As daylight savings goes into effect and the days grow shorter, many BC students are now greeted by darkness when they leave their last class of the day. Darkness seems obvious because, well, the sun goes down around 5 p.m. now, but I didn’t say night, I said darkness. This distinction is important because it is quite unusual for a college campus to be so dark, especially one with a large number of running start students.
What I mean by the darkness is that our lighting on campus in atrociously inadequate. Wandering through campus after sundown brings the old Goosebumps franchise to mind, complete with a creepy voice saying “Don’t be afraid of the dark” before telling you a tale of horror, usually with something terrible emerging from the darkness. Halloween 2018 is in the past and I’m sick of being creeped out.
You walk across the dark landscape, either using your phone as a flashlight or enduring the large gaps between dim lamp posts. I have heard from women on campus reports of feeling jumpy or unsafe walking to their cars or bus stops, throwing threatened glances at every trashcan or odd shadow that they might encounter along the way. With Bellevue City council pushing to build a low barrier homeless men’s shelter adjacent to our campus, this lack of lighting will become a much more pressing issue moving forward.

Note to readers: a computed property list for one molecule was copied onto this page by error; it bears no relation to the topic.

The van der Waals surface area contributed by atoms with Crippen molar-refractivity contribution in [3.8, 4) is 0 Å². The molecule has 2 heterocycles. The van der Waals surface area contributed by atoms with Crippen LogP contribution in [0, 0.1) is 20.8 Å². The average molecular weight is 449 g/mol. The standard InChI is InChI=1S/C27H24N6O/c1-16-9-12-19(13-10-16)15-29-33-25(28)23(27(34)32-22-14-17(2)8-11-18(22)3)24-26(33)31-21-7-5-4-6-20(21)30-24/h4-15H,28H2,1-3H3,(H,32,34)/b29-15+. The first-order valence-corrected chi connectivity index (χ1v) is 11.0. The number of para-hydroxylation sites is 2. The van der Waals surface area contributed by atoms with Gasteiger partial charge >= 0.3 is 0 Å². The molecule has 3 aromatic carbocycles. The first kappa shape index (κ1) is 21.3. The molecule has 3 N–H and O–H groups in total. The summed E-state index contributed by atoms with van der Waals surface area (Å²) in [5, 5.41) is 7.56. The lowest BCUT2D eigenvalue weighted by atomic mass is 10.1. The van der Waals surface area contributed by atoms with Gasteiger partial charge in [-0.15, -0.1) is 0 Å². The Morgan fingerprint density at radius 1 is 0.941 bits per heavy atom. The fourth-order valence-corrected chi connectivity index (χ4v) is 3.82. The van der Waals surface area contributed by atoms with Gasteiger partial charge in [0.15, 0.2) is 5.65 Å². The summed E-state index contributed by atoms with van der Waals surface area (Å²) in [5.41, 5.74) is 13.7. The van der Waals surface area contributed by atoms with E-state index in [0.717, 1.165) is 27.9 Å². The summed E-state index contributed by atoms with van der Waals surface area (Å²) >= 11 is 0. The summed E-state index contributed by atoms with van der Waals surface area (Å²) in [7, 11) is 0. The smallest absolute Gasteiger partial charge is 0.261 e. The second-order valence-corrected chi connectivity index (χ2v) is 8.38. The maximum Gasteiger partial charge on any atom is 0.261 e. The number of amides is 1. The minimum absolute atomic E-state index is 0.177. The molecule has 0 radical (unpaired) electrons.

Not only does the lack of lighting cause a safety concern in that way, but it also poses a risk for drivers and pedestrians alike. Want to wear your cool new black pants and matching black sweatshirt that so perfectly compliments the grey fall weather? Then you had better be prepared to run when you use our school’s crosswalks, because that’s the equivalent of invisibility mode without some sunlight to illuminate you.
Or did you have to schedule your last class and the start of your job a bit too close together and tend to be in a hurry when you leave? Well you had better just leave class a few minutes early because it is utterly unacceptable to speed when the crosswalks are this dark. Pedestrians have the right of way and they expect vehicles to see them and stop, even when wearing their trendy new black outfit. If you hit them, it is on you. So, you’d better just cut class a little early and drive under the speed limit. That is, until BC decides to light up its crosswalks and protect its students.
This is not the first time concern has been brought up over BC’s lighting. On Nov. 14, 2018, the school had its second annual “Light Up the Night” event which invites students, faculty, staff and decision makers to walk around the school grounds after sunset to evaluate, and start a conversation about safety concerns and challenges facing those on campus after dark.